Recorded in April 2015 at Vellon Studio, Italy, on a Grotrian-Steinweg ca. 1930.
Pianist virtuoso Simone Jennarelli plays the complete 12 Études d'exécution transcendante S139, the famous impressive technical and musical masterwork by Liszt. Recorded in April 2015.
PREVIEW 8. Étude No. 8 (Wilde Jagd) (C Minor)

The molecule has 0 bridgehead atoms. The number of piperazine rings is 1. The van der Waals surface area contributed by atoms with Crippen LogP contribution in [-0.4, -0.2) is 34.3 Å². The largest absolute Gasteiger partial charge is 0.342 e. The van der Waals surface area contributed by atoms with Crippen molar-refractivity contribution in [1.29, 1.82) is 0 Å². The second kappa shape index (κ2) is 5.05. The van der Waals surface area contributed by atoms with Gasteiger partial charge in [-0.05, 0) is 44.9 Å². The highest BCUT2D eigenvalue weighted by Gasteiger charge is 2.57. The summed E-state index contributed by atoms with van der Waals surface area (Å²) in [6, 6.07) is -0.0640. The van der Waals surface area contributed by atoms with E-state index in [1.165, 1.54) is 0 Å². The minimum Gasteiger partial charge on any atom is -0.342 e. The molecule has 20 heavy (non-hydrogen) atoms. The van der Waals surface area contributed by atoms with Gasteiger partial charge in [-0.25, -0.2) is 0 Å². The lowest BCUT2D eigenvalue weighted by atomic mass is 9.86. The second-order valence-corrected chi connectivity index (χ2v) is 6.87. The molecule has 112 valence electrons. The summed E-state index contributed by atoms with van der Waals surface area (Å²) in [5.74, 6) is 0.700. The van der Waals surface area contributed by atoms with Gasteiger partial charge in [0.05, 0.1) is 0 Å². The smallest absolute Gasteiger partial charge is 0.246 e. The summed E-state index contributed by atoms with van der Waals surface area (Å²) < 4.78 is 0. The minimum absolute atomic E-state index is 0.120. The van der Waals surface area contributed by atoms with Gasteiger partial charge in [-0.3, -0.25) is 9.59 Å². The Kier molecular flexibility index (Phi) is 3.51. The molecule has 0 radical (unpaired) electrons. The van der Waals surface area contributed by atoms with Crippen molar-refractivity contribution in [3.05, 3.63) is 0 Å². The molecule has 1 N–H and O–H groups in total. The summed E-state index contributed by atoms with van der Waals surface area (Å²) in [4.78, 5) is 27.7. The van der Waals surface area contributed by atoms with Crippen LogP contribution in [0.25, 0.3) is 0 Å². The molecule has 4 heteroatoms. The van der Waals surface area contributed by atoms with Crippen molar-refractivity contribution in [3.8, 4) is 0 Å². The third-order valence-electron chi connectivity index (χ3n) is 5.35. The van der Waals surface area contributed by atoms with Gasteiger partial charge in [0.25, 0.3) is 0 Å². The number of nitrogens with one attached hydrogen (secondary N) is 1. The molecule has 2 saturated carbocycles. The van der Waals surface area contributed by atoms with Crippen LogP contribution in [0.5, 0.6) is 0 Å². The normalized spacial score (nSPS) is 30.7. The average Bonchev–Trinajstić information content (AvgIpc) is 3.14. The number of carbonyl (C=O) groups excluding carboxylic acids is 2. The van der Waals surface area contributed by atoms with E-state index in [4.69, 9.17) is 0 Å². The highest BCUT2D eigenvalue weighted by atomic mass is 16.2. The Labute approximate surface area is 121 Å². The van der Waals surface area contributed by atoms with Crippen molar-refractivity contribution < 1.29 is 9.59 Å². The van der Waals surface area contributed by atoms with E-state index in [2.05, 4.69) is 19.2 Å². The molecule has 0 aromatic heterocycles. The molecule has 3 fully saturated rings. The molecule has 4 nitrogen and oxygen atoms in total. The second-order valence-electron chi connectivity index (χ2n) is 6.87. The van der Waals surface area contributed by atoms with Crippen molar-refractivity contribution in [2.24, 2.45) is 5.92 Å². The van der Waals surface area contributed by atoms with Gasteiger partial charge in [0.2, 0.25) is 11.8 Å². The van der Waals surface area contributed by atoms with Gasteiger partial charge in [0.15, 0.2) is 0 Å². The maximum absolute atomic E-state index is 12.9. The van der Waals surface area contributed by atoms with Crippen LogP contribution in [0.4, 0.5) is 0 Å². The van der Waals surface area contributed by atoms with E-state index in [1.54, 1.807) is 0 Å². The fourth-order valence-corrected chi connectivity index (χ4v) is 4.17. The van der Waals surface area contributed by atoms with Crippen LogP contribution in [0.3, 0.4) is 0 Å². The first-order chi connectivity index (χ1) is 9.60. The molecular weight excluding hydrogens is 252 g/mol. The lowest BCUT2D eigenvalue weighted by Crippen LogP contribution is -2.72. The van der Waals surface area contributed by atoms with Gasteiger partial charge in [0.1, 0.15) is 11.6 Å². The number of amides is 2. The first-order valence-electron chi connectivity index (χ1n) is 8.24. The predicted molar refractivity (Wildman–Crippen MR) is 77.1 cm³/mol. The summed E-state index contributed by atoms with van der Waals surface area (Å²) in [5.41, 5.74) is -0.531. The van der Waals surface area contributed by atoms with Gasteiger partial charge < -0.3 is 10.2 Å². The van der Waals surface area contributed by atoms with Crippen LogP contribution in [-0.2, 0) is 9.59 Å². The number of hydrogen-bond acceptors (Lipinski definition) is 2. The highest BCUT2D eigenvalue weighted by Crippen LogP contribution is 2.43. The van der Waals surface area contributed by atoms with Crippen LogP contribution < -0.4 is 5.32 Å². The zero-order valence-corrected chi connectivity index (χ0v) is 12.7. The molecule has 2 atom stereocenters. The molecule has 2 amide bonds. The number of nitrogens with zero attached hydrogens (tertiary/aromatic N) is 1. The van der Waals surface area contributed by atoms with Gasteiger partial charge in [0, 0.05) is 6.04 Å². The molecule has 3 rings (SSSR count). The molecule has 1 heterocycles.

Wilde Jagd is a marvellous musical adventure and a stunning romantic masterpiece. It is also a sort of festival of the pianistic jumps and staccato, culminating in a gorgeous and very difficult finale. The middle section is an oasis of astonishing beauty. In this case, the differences between the Études d'exécution transcendante and the Grandes Études are important and full of meaning. A comparison between the initial theme of Grande Étude No. 8 and that of Wilde Jagd shows the main difference between Grandes Études and Transcendental Études: in the first cycle Liszt's music is grand, gigantic and overflowing, in the second cycle concise, compact and succinct. Probably, the different shape of the initial theme is also a sign of the evolution of the power of sound of the pianos: in 1851 Liszt was able to obtain the same FFF by using less notes, in 1837 he had to use a very complicated pianistic form, to obtain the same results. The Étude No. 8 S136 seems a technical exercise, but its powerful impetus already recalls the titanic energy of Wilde Jagd.